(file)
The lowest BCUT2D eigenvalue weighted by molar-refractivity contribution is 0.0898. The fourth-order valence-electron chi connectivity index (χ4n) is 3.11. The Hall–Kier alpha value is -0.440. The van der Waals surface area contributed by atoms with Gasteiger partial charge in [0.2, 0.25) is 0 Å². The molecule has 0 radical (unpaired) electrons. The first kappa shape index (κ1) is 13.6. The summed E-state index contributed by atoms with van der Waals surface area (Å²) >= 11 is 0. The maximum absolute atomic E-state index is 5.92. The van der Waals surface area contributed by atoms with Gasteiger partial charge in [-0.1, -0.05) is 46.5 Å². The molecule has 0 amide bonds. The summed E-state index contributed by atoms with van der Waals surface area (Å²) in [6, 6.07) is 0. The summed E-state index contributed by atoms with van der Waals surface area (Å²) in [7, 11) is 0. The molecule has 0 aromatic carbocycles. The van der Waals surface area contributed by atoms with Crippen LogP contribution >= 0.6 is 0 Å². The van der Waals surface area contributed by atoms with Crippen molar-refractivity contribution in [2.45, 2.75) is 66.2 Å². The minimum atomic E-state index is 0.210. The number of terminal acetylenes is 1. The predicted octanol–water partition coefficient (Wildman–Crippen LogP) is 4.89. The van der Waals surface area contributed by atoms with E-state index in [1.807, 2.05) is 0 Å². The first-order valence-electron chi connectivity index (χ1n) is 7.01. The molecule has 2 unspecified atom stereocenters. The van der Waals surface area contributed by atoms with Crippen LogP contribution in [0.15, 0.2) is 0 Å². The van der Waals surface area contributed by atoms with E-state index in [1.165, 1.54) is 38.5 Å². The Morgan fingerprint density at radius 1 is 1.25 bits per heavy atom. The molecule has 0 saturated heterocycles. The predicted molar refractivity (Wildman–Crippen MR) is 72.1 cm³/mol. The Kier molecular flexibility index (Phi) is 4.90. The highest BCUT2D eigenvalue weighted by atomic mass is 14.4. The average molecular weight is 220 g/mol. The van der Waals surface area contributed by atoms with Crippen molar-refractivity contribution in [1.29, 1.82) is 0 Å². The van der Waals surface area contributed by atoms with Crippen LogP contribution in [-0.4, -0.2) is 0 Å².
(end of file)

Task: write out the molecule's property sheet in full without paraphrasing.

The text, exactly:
The lowest BCUT2D eigenvalue weighted by molar-refractivity contribution is 0.0898. The fourth-order valence-electron chi connectivity index (χ4n) is 3.11. The Hall–Kier alpha value is -0.440. The van der Waals surface area contributed by atoms with Gasteiger partial charge in [0.2, 0.25) is 0 Å². The molecule has 0 radical (unpaired) electrons. The first kappa shape index (κ1) is 13.6. The summed E-state index contributed by atoms with van der Waals surface area (Å²) >= 11 is 0. The maximum absolute atomic E-state index is 5.92. The van der Waals surface area contributed by atoms with Gasteiger partial charge in [-0.1, -0.05) is 46.5 Å². The molecule has 0 amide bonds. The summed E-state index contributed by atoms with van der Waals surface area (Å²) in [6, 6.07) is 0. The summed E-state index contributed by atoms with van der Waals surface area (Å²) in [7, 11) is 0. The molecule has 0 aromatic carbocycles. The van der Waals surface area contributed by atoms with Crippen LogP contribution >= 0.6 is 0 Å². The van der Waals surface area contributed by atoms with Crippen molar-refractivity contribution in [2.45, 2.75) is 66.2 Å². The minimum atomic E-state index is 0.210. The number of terminal acetylenes is 1. The predicted octanol–water partition coefficient (Wildman–Crippen LogP) is 4.89. The van der Waals surface area contributed by atoms with E-state index in [1.807, 2.05) is 0 Å². The first-order valence-electron chi connectivity index (χ1n) is 7.01. The molecule has 2 unspecified atom stereocenters. The van der Waals surface area contributed by atoms with Crippen LogP contribution in [0.15, 0.2) is 0 Å². The van der Waals surface area contributed by atoms with E-state index in [1.165, 1.54) is 38.5 Å². The Morgan fingerprint density at radius 1 is 1.25 bits per heavy atom. The molecule has 0 saturated heterocycles. The predicted molar refractivity (Wildman–Crippen MR) is 72.1 cm³/mol. The Kier molecular flexibility index (Phi) is 4.90. The highest BCUT2D eigenvalue weighted by atomic mass is 14.4. The average molecular weight is 220 g/mol. The van der Waals surface area contributed by atoms with Crippen molar-refractivity contribution in [1.29, 1.82) is 0 Å². The van der Waals surface area contributed by atoms with Crippen LogP contribution in [-0.4, -0.2) is 0 Å².